U.S. District Judge Cynthia Rufe, of the Eastern District of Pennsylvania, recently granted
a motion by two health insurers to remand their respective Avandia drug cases to the Philadelphia Court of Common Pleas.
The decision by Rufe doesn’t mean the lawsuits won’t ever end up being removed to the federal courthouse, where an ongoing Avandia Multidistrict litigation has been consolidated, but due to a technicality, the complaints are headed back to the civil justice division at Philadelphia City Hall.
The two plaintiffs in the case, UnitedHealth Group Inc. and Humana Health Plan Inc., sought remand because the cases were commenced by the filing of a praecipe to issue writ of summons for the purpose of taking pre-complaint interrogatories.
Essentially, a praecipe to issue write of summons is a pre-litigation maneuver that signals pending litigation.
A writ itself, however, is not an actual complaint, and in her memorandum and order, which was dated April 17, Rufe sided with the two health insurers in deciding that removal to the federal court of the two lawsuits was premature.
The record shows that in their respective pre-complaint interrogatories, the two health insurance companies stated, “in nearly identical language,” their intentions to sue GlaxoSmithKline and other drug companies seeking declaratory judgment pertaining to the plaintiffs’ subrogation and reimbursement rights; recovery from GSK in subrogation of their expenses of treating the adverse health outcomes its members experienced associated with Avandia; and reimbursement from their health plan members who were Avandia or Paxil claimants and had settled their claims.
UnitedHealth also stated that it intended to sue on behalf of itself and other similarly situated health plans, according to Rufe’s memorandum.
GlaxoSmithKline, however, removed the cases to the federal venue, arguing that the interrogatories made clear that the claims to be asserted are within the purview of the federal court system pursuant to the Employee Retirement Income Security Act, the memorandum states.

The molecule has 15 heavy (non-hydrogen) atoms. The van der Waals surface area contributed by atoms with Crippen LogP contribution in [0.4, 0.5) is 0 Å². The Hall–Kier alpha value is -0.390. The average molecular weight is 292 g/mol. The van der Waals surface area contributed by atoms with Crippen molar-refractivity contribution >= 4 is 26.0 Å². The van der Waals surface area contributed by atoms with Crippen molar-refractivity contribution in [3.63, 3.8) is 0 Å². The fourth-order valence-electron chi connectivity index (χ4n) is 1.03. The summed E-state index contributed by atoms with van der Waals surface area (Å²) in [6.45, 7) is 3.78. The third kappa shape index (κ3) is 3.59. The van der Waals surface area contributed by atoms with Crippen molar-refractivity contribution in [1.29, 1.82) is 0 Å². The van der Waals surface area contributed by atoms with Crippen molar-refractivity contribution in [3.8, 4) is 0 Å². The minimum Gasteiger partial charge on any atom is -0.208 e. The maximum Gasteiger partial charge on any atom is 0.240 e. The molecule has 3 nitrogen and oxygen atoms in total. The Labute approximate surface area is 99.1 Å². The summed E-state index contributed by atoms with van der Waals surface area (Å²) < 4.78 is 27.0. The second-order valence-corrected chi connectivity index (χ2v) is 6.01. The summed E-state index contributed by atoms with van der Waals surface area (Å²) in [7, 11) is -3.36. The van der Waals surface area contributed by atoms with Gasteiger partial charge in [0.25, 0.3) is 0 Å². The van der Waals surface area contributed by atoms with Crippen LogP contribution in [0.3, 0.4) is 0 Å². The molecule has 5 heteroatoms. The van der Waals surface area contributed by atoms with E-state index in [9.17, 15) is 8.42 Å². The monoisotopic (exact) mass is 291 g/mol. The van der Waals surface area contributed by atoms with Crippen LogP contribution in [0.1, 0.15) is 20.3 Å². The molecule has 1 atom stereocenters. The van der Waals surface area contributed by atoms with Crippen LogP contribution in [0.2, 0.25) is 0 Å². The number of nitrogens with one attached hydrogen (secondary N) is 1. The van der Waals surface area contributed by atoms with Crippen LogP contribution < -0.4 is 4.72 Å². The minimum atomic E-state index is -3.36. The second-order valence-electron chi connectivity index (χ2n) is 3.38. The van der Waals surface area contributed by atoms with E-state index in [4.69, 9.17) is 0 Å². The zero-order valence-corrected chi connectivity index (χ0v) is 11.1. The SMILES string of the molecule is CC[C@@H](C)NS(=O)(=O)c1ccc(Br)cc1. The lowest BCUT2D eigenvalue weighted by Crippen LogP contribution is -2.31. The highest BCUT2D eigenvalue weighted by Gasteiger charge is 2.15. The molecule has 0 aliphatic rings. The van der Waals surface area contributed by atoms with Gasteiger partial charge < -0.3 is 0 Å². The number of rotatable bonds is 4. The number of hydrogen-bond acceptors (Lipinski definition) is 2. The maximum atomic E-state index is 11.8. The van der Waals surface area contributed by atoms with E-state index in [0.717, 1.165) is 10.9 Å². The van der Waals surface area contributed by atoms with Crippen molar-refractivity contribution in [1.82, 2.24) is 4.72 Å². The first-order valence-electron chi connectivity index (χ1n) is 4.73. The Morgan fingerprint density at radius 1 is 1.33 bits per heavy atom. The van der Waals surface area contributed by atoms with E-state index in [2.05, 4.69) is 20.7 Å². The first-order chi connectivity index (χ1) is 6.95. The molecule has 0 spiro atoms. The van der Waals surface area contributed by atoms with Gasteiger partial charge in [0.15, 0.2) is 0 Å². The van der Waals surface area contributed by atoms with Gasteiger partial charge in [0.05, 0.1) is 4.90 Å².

The two plaintiffs, however, maintained that because no actual complaints had been filed, the defendants’ removal was premature under the Federal Rules of Civil Procedure.
Citing Third Circuit precedence, Rufe agreed, writing that a mere summons cannot serve as an “initial pleading” for the purposes of triggering the clock for removal to federal court.
“The [Third Circuit] ruling has been interpreted in this District to mean that ‘removal is not proper until a complaint has been served on the defendants,” Rufe wrote. “Accordingly, because Plaintiffs here have not served a complaint, Defendants’ notice of removal was not too late, it was too early.”
Rufe went on to write that while the court “appreciates that it appears likely that once complaints have been filed the state court actions will be removable on the basis of federal question jurisdiction,” the actual complaint itself is the “operative document” for removal to federal court, and until a complaint has been filed in state court, any removal is premature.
In her memorandum and order, Rufe simultaneously denied UnitedHealth’s motion for counsel fees, writing that under the circumstances of these cases, including the likelihood of eventual federal jurisdiction, “the Court finds that GSK had a colorable basis for its actions and that an award of costs and fees is not warranted.”